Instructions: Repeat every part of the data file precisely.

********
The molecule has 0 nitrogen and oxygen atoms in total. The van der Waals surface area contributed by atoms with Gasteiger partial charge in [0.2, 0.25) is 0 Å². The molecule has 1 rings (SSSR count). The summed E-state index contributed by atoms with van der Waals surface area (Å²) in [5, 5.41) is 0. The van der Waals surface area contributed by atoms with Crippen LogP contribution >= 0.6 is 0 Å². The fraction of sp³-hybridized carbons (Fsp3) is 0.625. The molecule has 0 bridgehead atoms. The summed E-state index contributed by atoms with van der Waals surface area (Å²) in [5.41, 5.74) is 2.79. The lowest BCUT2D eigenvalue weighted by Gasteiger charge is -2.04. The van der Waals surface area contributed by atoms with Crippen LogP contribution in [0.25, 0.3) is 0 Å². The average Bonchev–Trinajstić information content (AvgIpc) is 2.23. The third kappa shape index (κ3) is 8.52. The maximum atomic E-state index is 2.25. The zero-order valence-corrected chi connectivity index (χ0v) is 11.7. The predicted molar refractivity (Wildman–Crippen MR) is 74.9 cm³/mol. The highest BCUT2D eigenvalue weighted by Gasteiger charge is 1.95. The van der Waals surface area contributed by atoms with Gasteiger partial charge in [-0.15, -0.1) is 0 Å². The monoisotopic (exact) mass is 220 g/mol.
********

The molecule has 0 nitrogen and oxygen atoms in total. The van der Waals surface area contributed by atoms with Gasteiger partial charge in [0.2, 0.25) is 0 Å². The molecule has 1 rings (SSSR count). The summed E-state index contributed by atoms with van der Waals surface area (Å²) in [5, 5.41) is 0. The van der Waals surface area contributed by atoms with Crippen LogP contribution >= 0.6 is 0 Å². The fraction of sp³-hybridized carbons (Fsp3) is 0.625. The molecule has 0 bridgehead atoms. The summed E-state index contributed by atoms with van der Waals surface area (Å²) in [5.41, 5.74) is 2.79. The lowest BCUT2D eigenvalue weighted by Gasteiger charge is -2.04. The van der Waals surface area contributed by atoms with Crippen LogP contribution in [0.25, 0.3) is 0 Å². The average Bonchev–Trinajstić information content (AvgIpc) is 2.23. The third kappa shape index (κ3) is 8.52. The maximum atomic E-state index is 2.25. The zero-order valence-corrected chi connectivity index (χ0v) is 11.7. The predicted molar refractivity (Wildman–Crippen MR) is 74.9 cm³/mol. The highest BCUT2D eigenvalue weighted by Gasteiger charge is 1.95. The van der Waals surface area contributed by atoms with Gasteiger partial charge in [-0.15, -0.1) is 0 Å². The monoisotopic (exact) mass is 220 g/mol.